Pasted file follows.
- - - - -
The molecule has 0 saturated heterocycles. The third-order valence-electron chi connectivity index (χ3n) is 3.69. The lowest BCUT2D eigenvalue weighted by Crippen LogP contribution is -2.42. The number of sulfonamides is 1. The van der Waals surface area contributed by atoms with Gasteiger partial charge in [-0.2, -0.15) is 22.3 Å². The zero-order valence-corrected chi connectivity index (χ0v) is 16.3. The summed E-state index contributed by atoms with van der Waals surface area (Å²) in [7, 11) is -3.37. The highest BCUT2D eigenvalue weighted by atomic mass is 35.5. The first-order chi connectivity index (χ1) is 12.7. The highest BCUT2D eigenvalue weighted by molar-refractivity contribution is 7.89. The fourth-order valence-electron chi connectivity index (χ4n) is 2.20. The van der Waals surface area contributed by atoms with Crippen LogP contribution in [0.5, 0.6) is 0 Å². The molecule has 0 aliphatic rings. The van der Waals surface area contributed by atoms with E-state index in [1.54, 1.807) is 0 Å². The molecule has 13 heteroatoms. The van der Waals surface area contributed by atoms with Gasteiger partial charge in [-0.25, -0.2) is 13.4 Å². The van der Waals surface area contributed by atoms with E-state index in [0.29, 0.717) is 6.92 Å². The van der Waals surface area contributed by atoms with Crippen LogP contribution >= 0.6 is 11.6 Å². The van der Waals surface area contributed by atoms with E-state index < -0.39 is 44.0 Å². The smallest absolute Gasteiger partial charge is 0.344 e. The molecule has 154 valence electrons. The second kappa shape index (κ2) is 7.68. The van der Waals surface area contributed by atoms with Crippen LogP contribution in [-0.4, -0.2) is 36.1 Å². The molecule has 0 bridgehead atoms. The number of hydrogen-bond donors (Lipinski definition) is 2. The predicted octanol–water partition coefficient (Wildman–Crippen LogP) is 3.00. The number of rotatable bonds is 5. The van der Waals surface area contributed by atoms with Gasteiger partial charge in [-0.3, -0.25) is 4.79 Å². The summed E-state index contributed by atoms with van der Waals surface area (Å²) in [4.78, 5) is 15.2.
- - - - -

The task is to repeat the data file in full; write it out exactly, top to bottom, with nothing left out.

The molecule has 0 saturated heterocycles. The third-order valence-electron chi connectivity index (χ3n) is 3.69. The lowest BCUT2D eigenvalue weighted by Crippen LogP contribution is -2.42. The number of sulfonamides is 1. The van der Waals surface area contributed by atoms with Gasteiger partial charge in [-0.2, -0.15) is 22.3 Å². The zero-order valence-corrected chi connectivity index (χ0v) is 16.3. The summed E-state index contributed by atoms with van der Waals surface area (Å²) in [7, 11) is -3.37. The highest BCUT2D eigenvalue weighted by atomic mass is 35.5. The first-order chi connectivity index (χ1) is 12.7. The highest BCUT2D eigenvalue weighted by molar-refractivity contribution is 7.89. The fourth-order valence-electron chi connectivity index (χ4n) is 2.20. The van der Waals surface area contributed by atoms with Crippen LogP contribution in [0.5, 0.6) is 0 Å². The molecule has 0 aliphatic rings. The van der Waals surface area contributed by atoms with E-state index in [1.54, 1.807) is 0 Å². The molecule has 13 heteroatoms. The van der Waals surface area contributed by atoms with Gasteiger partial charge in [-0.25, -0.2) is 13.4 Å². The van der Waals surface area contributed by atoms with E-state index in [0.29, 0.717) is 6.92 Å². The van der Waals surface area contributed by atoms with Crippen LogP contribution >= 0.6 is 11.6 Å². The van der Waals surface area contributed by atoms with E-state index < -0.39 is 44.0 Å². The smallest absolute Gasteiger partial charge is 0.344 e. The molecule has 154 valence electrons. The second kappa shape index (κ2) is 7.68. The van der Waals surface area contributed by atoms with Crippen LogP contribution in [-0.4, -0.2) is 36.1 Å². The molecule has 0 bridgehead atoms. The number of hydrogen-bond donors (Lipinski definition) is 2. The predicted octanol–water partition coefficient (Wildman–Crippen LogP) is 3.00. The number of rotatable bonds is 5. The van der Waals surface area contributed by atoms with Gasteiger partial charge in [-0.3, -0.25) is 4.79 Å². The summed E-state index contributed by atoms with van der Waals surface area (Å²) in [4.78, 5) is 15.2.